The bread: According to Cristina Potters, author of the blog Mexico Cooks!, an authentic torta ahogada is served on a birrote salada, a kind of dense, crusty roll almost impossible to find outside Guadalajara. I didn’t even try finding one here in the Florida swamps. The second-best thing would be any roll dense and resiliant enough not to dissolve the minute it hits the sauce. I ended up using Mexican-style telera rolls, which weren't perfect (they're not crusty and a they're a bit softer than I would have liked) but they did the job.
The meat: Pork is traditional, but I’ve seen mention of versions made with beef. Potters calls for chopped freshly made carnitas (fried pork chunks) in her version of the recipe. I love carnitas, but I didn’t feel like spending the time (or calories) on a big ole batch of deep-fried meat. So instead, I used the need for cooked pork as an excuse to try Mark Bittman’s slow-roasted pork shoulder recipe. This produced WAY more meat than I’ll need for a few sandwiches, but a supply of high-quality roast pork in the freezer is never a bad thing.
TORTAS AHOGADAS (“DROWNED SANDWICHES,” GUADALAJARA STYLE)
Adapted from Mexico Cooks!
6 dense, crusty sandwich rolls
3 cups warm chopped or sliced cooked pork
1 batch tomato sauce
1 batch chile sauce
1 batch pickled onions
refried beans as needed (optional)
For the tomato sauce:
1-1/2 pounds fresh ripe tomatoes
1 medium white onion, chopped
1 clove garlic
1 bay leaf
salt to taste
1. Cook the tomatoes, onion, garlic, and bay leaf in a pot of boiling water and cook until tender.
2. Drain the vegetables, reserving the cooking water. Remove the bay leaf and blend the vegetables in a blender until smooth. Add cooking water as needed to obtain a thin sauce. You should have about 3 cups of sauce.
3. Strain the sauce through a fine-meshed straining, pressing on the solids to extract as much sauce as possible. Add salt to taste.
For the chile sauce:
1-1/2 cups dried chiles de arbol, rinsed and de-stemmed
2 tablespoon cider vinegar
1 teaspoon oregano
2 whole cloves
Salt to taste.
1. Bring 4 cups of water to a boil, stir in the chiles, cover, and turn off the heat. Let the chiles simmer until softened, about an hour.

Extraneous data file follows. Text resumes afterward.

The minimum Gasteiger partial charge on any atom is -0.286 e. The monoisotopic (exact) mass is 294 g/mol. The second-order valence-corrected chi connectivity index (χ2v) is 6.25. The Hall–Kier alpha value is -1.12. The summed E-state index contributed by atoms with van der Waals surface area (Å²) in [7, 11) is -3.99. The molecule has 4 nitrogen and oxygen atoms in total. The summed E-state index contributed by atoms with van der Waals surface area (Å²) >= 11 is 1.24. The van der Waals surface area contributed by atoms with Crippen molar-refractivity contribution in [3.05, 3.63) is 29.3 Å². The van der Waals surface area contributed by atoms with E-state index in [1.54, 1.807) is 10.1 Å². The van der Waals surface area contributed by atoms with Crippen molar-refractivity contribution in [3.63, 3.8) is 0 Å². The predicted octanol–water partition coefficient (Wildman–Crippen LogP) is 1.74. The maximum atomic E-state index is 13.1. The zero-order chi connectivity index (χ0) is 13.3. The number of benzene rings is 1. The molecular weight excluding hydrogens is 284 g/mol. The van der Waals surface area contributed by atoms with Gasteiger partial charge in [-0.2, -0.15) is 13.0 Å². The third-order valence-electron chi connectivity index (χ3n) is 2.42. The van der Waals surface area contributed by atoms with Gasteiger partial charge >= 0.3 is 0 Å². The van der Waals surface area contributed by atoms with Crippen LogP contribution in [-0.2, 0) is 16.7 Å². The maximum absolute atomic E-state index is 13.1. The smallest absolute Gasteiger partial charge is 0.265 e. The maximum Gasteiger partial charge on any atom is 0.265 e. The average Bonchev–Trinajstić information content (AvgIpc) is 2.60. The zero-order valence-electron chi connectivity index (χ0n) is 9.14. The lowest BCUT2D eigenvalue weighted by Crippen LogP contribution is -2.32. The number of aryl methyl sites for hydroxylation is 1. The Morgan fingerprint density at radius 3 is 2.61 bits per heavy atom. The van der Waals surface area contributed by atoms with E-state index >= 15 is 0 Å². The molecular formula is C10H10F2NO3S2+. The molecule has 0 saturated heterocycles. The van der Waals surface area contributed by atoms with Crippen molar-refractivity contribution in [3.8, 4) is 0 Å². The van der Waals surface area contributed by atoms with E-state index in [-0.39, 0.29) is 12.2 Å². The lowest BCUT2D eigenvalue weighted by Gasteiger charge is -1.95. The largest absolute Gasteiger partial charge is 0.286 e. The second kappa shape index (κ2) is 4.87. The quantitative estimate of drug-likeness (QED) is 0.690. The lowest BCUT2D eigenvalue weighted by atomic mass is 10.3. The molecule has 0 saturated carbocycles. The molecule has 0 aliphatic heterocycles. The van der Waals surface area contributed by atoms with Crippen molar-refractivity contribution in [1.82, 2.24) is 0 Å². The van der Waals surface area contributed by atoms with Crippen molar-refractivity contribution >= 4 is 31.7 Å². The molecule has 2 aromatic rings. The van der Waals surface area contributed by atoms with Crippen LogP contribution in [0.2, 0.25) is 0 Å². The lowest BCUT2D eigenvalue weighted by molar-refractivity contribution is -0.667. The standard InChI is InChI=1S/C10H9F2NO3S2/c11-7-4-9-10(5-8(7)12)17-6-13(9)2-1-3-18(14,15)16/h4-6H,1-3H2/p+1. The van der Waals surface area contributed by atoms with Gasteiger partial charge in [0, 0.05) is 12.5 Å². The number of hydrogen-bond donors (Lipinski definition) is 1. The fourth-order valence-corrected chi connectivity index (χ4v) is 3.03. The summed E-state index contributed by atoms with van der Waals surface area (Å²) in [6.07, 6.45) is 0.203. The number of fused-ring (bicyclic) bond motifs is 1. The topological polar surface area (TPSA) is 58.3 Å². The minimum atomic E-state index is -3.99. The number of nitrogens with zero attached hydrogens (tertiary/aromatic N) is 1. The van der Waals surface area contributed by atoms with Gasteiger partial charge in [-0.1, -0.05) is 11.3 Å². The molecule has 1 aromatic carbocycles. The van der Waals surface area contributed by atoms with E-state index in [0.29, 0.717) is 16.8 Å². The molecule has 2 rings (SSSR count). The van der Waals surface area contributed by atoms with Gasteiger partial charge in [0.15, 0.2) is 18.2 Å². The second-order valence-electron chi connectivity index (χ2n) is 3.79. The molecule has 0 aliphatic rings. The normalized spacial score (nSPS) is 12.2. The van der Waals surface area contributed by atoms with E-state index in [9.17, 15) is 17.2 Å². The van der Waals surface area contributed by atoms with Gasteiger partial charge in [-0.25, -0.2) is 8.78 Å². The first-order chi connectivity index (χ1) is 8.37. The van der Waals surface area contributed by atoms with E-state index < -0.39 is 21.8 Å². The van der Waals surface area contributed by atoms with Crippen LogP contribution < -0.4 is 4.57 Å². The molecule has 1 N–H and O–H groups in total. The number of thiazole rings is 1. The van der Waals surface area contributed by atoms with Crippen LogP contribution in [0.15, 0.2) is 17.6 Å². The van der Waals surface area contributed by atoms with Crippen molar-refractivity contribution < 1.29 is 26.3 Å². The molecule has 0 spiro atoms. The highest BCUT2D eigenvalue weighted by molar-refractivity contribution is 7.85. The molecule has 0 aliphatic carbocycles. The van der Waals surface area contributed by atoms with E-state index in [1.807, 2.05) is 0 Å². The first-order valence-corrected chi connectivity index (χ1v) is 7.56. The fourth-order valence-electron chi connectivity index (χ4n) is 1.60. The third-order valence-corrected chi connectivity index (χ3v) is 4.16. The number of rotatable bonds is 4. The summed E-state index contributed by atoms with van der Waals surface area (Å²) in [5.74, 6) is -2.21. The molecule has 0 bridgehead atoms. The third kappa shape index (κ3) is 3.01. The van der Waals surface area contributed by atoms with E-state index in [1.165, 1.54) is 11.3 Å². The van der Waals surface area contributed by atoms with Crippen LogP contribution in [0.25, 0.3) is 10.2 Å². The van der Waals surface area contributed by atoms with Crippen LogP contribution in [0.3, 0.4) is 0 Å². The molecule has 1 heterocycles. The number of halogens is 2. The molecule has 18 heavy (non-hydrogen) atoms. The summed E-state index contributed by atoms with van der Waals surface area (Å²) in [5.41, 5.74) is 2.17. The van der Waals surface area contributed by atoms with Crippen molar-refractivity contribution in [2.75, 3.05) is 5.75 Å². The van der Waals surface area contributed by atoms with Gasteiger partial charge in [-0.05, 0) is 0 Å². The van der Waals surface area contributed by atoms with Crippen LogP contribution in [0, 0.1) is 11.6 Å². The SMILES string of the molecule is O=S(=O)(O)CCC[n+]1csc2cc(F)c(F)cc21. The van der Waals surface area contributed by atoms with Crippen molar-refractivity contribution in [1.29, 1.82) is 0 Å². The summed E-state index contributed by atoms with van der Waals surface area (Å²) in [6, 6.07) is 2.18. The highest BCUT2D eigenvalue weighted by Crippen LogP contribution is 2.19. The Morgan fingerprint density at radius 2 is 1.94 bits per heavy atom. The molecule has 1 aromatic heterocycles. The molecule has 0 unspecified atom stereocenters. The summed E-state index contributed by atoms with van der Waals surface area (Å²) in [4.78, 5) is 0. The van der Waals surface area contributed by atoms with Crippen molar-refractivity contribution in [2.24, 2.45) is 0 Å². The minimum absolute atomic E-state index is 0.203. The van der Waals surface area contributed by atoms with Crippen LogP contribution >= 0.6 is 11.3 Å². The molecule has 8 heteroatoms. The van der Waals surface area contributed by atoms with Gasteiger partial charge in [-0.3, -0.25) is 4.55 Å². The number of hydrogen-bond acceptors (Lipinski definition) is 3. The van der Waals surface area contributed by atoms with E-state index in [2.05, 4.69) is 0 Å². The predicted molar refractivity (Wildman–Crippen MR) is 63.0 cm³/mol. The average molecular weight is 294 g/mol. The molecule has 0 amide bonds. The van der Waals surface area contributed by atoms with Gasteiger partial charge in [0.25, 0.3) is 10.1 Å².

2. When the chiles are soft, drain them, reserving the cooking water. Put the chiles and the remaining ingredients in a blender and blend until smooth, adding cooking water as needed to dilute the mixture to a thin sauce. You should have about 3 cups of chile sauce. Add salt to taste.
For the pickled onions:
1 large onion, thinly sliced
1 tablespoon salt
3 tablespoons cider vinegar
1. Toss the onions with the salt until it coats the onions evenly. Place the onions in a colander or strainer and set the strainer over a bowl. (The bowl will catch the juices drawn from the onions by the salt.) Allow the onions to sit for half an hour or more, until they sweat and look wilted.
2. Rinse the onions thoroughly under cold water to remove the salt. Squeeze out any excess water and place the onions in a clean bowl. Stir in the vinegar and allow the onions to rest for at least 15 minutes before service.
To assemble the sandwiches:
1. Split the rolls, heat them in a low oven, then spread each with a thin layer of warm refried beans if you're using them, then fill each with about 1/2 cup of the pork and some of the onions.
2. If needed, gently reheat the sauces. Place the sandwiches in shallow bowls or plates with deep rims. Cover each sandwich with a generous portion of the sauces. (The proportion of hot sauce to tomato sauce should be up to each diner.) There should be about 1/2 cup of sauce for each sandwich.
3. Serve immediately with extra sauce on the side and a big pile of napkins.